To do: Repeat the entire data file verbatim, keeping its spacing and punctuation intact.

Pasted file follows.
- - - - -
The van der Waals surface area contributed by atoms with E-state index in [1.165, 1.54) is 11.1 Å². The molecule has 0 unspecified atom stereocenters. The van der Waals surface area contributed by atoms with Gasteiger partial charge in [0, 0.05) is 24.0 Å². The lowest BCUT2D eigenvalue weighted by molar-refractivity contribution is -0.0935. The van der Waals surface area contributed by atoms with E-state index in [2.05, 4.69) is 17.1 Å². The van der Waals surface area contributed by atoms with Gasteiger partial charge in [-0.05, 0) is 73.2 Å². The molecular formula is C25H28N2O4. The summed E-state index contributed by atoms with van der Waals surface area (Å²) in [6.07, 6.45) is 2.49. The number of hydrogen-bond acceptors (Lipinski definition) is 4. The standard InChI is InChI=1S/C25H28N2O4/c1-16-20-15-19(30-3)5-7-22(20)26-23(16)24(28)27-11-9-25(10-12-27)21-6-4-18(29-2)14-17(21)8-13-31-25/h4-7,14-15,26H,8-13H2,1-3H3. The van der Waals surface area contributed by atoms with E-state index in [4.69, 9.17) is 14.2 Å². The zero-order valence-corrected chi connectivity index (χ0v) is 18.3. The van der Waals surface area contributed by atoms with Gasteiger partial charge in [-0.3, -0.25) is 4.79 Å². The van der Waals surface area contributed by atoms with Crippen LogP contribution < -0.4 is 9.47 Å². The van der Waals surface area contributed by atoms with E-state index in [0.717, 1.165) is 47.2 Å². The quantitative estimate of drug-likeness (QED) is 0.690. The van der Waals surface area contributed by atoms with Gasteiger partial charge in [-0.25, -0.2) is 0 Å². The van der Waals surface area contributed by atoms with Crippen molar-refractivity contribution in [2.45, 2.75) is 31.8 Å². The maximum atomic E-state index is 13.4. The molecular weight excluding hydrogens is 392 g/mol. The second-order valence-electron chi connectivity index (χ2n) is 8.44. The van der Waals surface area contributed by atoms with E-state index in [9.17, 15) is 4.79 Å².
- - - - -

The van der Waals surface area contributed by atoms with E-state index in [1.165, 1.54) is 11.1 Å². The molecule has 0 unspecified atom stereocenters. The van der Waals surface area contributed by atoms with Gasteiger partial charge in [0, 0.05) is 24.0 Å². The lowest BCUT2D eigenvalue weighted by molar-refractivity contribution is -0.0935. The van der Waals surface area contributed by atoms with E-state index in [2.05, 4.69) is 17.1 Å². The van der Waals surface area contributed by atoms with Gasteiger partial charge in [-0.05, 0) is 73.2 Å². The molecular formula is C25H28N2O4. The summed E-state index contributed by atoms with van der Waals surface area (Å²) in [6.07, 6.45) is 2.49. The number of hydrogen-bond acceptors (Lipinski definition) is 4. The standard InChI is InChI=1S/C25H28N2O4/c1-16-20-15-19(30-3)5-7-22(20)26-23(16)24(28)27-11-9-25(10-12-27)21-6-4-18(29-2)14-17(21)8-13-31-25/h4-7,14-15,26H,8-13H2,1-3H3. The van der Waals surface area contributed by atoms with E-state index in [4.69, 9.17) is 14.2 Å². The zero-order valence-corrected chi connectivity index (χ0v) is 18.3. The van der Waals surface area contributed by atoms with Gasteiger partial charge in [-0.3, -0.25) is 4.79 Å². The van der Waals surface area contributed by atoms with Crippen LogP contribution < -0.4 is 9.47 Å². The van der Waals surface area contributed by atoms with E-state index in [0.717, 1.165) is 47.2 Å². The quantitative estimate of drug-likeness (QED) is 0.690. The van der Waals surface area contributed by atoms with Gasteiger partial charge in [-0.25, -0.2) is 0 Å². The van der Waals surface area contributed by atoms with Crippen molar-refractivity contribution in [2.45, 2.75) is 31.8 Å². The maximum atomic E-state index is 13.4. The molecular weight excluding hydrogens is 392 g/mol. The second-order valence-electron chi connectivity index (χ2n) is 8.44. The van der Waals surface area contributed by atoms with E-state index in [9.17, 15) is 4.79 Å².